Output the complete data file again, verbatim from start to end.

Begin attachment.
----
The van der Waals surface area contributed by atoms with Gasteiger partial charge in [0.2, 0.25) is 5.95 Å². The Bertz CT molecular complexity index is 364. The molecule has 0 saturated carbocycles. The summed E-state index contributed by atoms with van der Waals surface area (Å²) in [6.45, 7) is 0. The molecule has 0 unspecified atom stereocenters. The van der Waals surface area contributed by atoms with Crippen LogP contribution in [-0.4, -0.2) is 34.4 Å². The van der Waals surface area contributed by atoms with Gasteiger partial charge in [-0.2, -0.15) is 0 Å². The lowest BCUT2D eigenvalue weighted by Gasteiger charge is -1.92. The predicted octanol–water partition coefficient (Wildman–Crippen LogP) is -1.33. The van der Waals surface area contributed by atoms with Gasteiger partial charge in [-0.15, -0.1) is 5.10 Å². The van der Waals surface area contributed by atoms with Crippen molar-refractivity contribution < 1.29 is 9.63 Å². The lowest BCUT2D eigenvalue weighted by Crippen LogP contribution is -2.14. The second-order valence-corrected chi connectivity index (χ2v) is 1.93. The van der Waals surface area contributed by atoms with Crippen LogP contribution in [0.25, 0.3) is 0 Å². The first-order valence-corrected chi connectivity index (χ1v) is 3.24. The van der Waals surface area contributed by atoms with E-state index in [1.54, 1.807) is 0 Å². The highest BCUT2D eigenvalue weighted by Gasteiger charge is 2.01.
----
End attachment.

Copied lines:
The van der Waals surface area contributed by atoms with Gasteiger partial charge in [0.2, 0.25) is 5.95 Å². The Bertz CT molecular complexity index is 364. The molecule has 0 saturated carbocycles. The summed E-state index contributed by atoms with van der Waals surface area (Å²) in [6.45, 7) is 0. The molecule has 0 unspecified atom stereocenters. The van der Waals surface area contributed by atoms with Crippen LogP contribution in [-0.4, -0.2) is 34.4 Å². The van der Waals surface area contributed by atoms with Gasteiger partial charge in [-0.2, -0.15) is 0 Å². The lowest BCUT2D eigenvalue weighted by Gasteiger charge is -1.92. The predicted octanol–water partition coefficient (Wildman–Crippen LogP) is -1.33. The van der Waals surface area contributed by atoms with Gasteiger partial charge in [-0.15, -0.1) is 5.10 Å². The van der Waals surface area contributed by atoms with Crippen molar-refractivity contribution < 1.29 is 9.63 Å². The lowest BCUT2D eigenvalue weighted by Crippen LogP contribution is -2.14. The second-order valence-corrected chi connectivity index (χ2v) is 1.93. The van der Waals surface area contributed by atoms with Crippen LogP contribution in [0.25, 0.3) is 0 Å². The first-order valence-corrected chi connectivity index (χ1v) is 3.24. The van der Waals surface area contributed by atoms with E-state index in [1.54, 1.807) is 0 Å². The highest BCUT2D eigenvalue weighted by Gasteiger charge is 2.01.